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North Korea Tourism


S-N Tourism Venture Picks Up Steam

By Na Jeong-ju, staff reporter (koreatimes 13/06/05)

Mt. Kumgang.
North Korea is eager to keep its joint tourism project with South Korea on track, and is willing to offer various business concessions to its partners in the South.

Some international media still remain doubtful as to whether Pyongyang, which is pursuing nuclear weapons programs, is really changing to do business with capitalistic companies. But signs abound that the reclusive state badly wants to keep up the pace of the venture, one of the largest sources of hard currency for the Communist country.

With the fifth anniversary of the first summit between the leaders of the divided nations on June 15, 2000, just around the corner, a large-scale construction project is underway at the foot of this scenic mountain on the North’s eastern coast to build attractions for South Korean tourists.

North Korea plans to open a branch of Ongnyugwan, a famous restaurant in Pyongyang, at Mt. Kumgang this month to serve South Korean tourists.

Trucks, construction equipment and busy workers are on site to build a family resort complex that will include an 18-hole golf course and hotels with North Korean soldiers on guard. Everyday, South Korean workers go through checks by the soldiers to get to their jobsites, but there is little conversation.

'We rarely talk to each other, but there is chemistry. We take pride in working toward the same goal: reunification of the two Koreas,'’ said Lee Joong-myong, president of Emerson Pacific, which is in charge of construction of the golf course. The golf course, built on an area of 2.3 million square meters formally used for a military base, will include the world’s longest par seven 1,014-yard fairway. In the North, golf is viewed as a sport of the rich and corrupt bourgeoisie, but it accepted its business partners’ demand to build one at Mt. Kumgang, just north of the 4-kilometer wide military buffer zone between North and South Korea.

This decision shows how dedicated the North is to the South-North tourism project, according to Lee. Moreover, North Korea has allowed South Korean companies to develop a 109-kilometer-long coastline between Mt. Kumgang and Wonsan into a huge resort belt for South Korean sightseers. Hyundai Asan, which will lead the project, says that in a long term, the area will be turned into a world-class resort complex.

The tourism project, initiated in 1998 amid the warming inter-Korean relationship, has been in jeopardy several times due mainly to international tension over the North’s nuclear programs and other political matters. Now, more than 1,300 South Koreans visit daily, and the number of tourists has grown sharply in recent months.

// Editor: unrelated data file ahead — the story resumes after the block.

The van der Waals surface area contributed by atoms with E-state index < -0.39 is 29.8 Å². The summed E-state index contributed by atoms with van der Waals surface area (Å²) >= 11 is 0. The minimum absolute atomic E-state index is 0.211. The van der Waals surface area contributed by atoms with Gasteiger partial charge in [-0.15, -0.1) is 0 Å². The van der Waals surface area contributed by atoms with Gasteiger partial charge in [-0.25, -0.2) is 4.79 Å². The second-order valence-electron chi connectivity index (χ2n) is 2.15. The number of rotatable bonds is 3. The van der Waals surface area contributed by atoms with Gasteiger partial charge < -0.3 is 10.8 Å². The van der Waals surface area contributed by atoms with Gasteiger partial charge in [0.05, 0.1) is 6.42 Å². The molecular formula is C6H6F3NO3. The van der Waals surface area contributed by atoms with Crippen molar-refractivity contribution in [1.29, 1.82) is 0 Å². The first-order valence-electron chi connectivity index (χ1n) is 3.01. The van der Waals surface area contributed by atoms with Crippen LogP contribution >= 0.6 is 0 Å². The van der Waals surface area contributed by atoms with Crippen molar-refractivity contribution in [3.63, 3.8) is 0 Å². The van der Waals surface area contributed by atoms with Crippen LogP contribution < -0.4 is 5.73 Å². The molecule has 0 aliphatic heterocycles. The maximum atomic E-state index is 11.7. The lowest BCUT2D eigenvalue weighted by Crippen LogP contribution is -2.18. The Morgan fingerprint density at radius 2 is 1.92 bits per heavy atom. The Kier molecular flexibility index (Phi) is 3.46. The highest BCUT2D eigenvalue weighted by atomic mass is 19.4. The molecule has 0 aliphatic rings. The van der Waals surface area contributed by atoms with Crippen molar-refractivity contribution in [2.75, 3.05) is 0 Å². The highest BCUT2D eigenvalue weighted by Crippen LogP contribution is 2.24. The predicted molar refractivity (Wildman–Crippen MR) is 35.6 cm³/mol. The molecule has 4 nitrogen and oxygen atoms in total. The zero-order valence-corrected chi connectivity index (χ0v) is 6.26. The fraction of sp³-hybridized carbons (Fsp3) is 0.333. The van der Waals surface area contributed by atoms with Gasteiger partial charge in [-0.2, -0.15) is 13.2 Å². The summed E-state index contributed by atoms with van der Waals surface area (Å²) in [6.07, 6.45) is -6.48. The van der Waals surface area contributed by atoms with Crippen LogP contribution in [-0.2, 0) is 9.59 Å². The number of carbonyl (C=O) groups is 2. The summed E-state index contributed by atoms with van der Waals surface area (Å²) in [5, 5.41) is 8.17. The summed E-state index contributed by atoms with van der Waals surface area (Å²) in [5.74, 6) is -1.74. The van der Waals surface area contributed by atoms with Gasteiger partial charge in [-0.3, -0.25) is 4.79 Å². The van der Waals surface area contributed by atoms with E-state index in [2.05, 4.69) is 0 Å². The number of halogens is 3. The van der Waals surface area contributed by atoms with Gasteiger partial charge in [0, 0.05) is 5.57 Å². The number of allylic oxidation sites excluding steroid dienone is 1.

In 2003, Hyundai Asan had to suspend the trips for two months at the request of the North due to the outbreak of the severe acute respiratory syndrome (SARS) in Seoul. The company resumed the trips after the government beefed up quarantine procedures for South Koreans returning from the mountain. When the number of daily tourists fell to under 100 because of political tension several years ago, it left Hyundai Asan with huge debts, and that meant a loss for North Korea too, according to the Hyundai Asan vice chairman Kim Yoon-kyu.

'Hyundai Asan and North Korea are on the same ship,' Kim said. 'This project is a symbol of inter-Korean approchement and reconciliation.'

Knowing the tourism project will become an important cash cow for the cash-strapped regime, North Korea has responded more seriously to the requests of its South Korean partners.

On June 8, Ri Jong-hyok, vice chairman of the North’s Asia-Pacific Peace Committee, which overseas the South-North tourism project, attended a ceremony hosted by Hyundai Asan at Mt. Kumgang and paid his respects to former Hyundai Asan chairman Chung Mong-hun, who committed suicide in 2000 amid political turmoil over its payments to North Korea. Chung was at the center of an investigation by South Korean prosecutors for his role in the behind-the-scenes $500-million money transfer made before the 2000 summit.

'We face threats from conservative forces in the South and the American imperialists. They mount pressure to let us down, but we won’t give in,' Ri said in a speech. 'No matter what, this project must go on and help the divided Koreas move closer.'

For its part, Hyundai Asan, arm of Hyundai Group for its North Korean business, seeks to draw more concessions from the North to promote its business despite lingering uncertainties over Pyongyang’s nuclear programs.

The company said it has obtained approval from the North to develop the beach area near Mt. Kumgang into a tourist venue for South Koreans during the summer season. 'People can drive their own cars to the beach and set up tents,' Kim said. 'This will be possible as early as this summer.'

To that end, Hyundai Asan seeks to draw investment from the South Korean public. Shops, restaurants and lodging facilities will be established along the beach.

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Henry Peters, a dutch man with an interesting DPRK site. Lots of pictures, several songs and a video of the parade held on the Kim Il Sung Square in Pyongyang on the occasion of the 60th Anniversary of the founding of the Workers' Party of Korea and aired by North Korean TV.
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Some other Dutch DPRK travelers, Jos and Peter.
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In Dutch, a story of people who visited North Korea during their Trans Mongolia Tour by train.
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